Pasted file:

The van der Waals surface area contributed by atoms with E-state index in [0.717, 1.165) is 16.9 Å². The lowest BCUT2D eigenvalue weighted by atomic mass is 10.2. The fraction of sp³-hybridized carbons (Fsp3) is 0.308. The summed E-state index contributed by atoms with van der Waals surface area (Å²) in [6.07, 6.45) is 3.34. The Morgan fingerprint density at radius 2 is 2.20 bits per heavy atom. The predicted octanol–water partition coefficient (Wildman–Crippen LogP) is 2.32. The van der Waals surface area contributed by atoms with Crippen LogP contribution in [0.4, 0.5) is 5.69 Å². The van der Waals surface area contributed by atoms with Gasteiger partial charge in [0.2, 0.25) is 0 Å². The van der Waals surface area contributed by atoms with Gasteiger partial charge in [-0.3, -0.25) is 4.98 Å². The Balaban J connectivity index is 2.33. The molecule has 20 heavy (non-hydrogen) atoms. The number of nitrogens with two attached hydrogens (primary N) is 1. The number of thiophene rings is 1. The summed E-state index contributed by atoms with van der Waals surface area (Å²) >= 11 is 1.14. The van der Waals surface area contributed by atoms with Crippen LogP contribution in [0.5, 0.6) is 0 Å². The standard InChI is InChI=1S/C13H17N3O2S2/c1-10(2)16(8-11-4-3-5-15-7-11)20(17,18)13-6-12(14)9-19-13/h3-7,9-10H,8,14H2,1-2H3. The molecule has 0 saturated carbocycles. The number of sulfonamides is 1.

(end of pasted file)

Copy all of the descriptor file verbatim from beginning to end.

The van der Waals surface area contributed by atoms with E-state index in [0.717, 1.165) is 16.9 Å². The lowest BCUT2D eigenvalue weighted by atomic mass is 10.2. The fraction of sp³-hybridized carbons (Fsp3) is 0.308. The summed E-state index contributed by atoms with van der Waals surface area (Å²) in [6.07, 6.45) is 3.34. The Morgan fingerprint density at radius 2 is 2.20 bits per heavy atom. The predicted octanol–water partition coefficient (Wildman–Crippen LogP) is 2.32. The van der Waals surface area contributed by atoms with Crippen LogP contribution in [0.4, 0.5) is 5.69 Å². The van der Waals surface area contributed by atoms with Gasteiger partial charge in [0.2, 0.25) is 0 Å². The van der Waals surface area contributed by atoms with Gasteiger partial charge in [-0.3, -0.25) is 4.98 Å². The Balaban J connectivity index is 2.33. The molecule has 20 heavy (non-hydrogen) atoms. The number of nitrogens with two attached hydrogens (primary N) is 1. The number of thiophene rings is 1. The summed E-state index contributed by atoms with van der Waals surface area (Å²) >= 11 is 1.14. The van der Waals surface area contributed by atoms with Crippen LogP contribution in [0.5, 0.6) is 0 Å². The standard InChI is InChI=1S/C13H17N3O2S2/c1-10(2)16(8-11-4-3-5-15-7-11)20(17,18)13-6-12(14)9-19-13/h3-7,9-10H,8,14H2,1-2H3. The molecule has 0 saturated carbocycles. The number of sulfonamides is 1.